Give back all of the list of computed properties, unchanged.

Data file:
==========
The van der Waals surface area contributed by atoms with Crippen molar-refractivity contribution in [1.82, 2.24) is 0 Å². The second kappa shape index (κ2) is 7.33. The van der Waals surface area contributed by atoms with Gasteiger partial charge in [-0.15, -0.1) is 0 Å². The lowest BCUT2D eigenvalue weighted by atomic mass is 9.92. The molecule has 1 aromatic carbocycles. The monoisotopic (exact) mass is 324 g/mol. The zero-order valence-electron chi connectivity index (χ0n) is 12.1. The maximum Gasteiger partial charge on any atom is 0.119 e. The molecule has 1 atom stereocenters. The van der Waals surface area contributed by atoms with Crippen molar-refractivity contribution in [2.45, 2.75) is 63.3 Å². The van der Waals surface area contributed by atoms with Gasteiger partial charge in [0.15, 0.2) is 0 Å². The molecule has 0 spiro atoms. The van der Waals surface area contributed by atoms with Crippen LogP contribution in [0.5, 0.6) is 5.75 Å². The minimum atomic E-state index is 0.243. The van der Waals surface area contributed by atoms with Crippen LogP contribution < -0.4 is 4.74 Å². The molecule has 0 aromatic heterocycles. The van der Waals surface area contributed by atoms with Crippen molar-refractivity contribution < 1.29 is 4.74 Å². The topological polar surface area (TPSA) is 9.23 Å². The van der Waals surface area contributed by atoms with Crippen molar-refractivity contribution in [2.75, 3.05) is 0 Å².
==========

The van der Waals surface area contributed by atoms with Crippen molar-refractivity contribution in [1.82, 2.24) is 0 Å². The second kappa shape index (κ2) is 7.33. The van der Waals surface area contributed by atoms with Gasteiger partial charge in [-0.15, -0.1) is 0 Å². The lowest BCUT2D eigenvalue weighted by atomic mass is 9.92. The molecule has 1 aromatic carbocycles. The monoisotopic (exact) mass is 324 g/mol. The zero-order valence-electron chi connectivity index (χ0n) is 12.1. The maximum Gasteiger partial charge on any atom is 0.119 e. The molecule has 1 atom stereocenters. The van der Waals surface area contributed by atoms with Crippen molar-refractivity contribution in [2.45, 2.75) is 63.3 Å². The van der Waals surface area contributed by atoms with Gasteiger partial charge in [0.15, 0.2) is 0 Å². The molecule has 0 spiro atoms. The van der Waals surface area contributed by atoms with Crippen LogP contribution in [0.5, 0.6) is 5.75 Å². The minimum atomic E-state index is 0.243. The van der Waals surface area contributed by atoms with Crippen LogP contribution < -0.4 is 4.74 Å². The molecule has 0 aromatic heterocycles. The van der Waals surface area contributed by atoms with Crippen molar-refractivity contribution < 1.29 is 4.74 Å². The topological polar surface area (TPSA) is 9.23 Å². The van der Waals surface area contributed by atoms with Crippen molar-refractivity contribution in [2.75, 3.05) is 0 Å².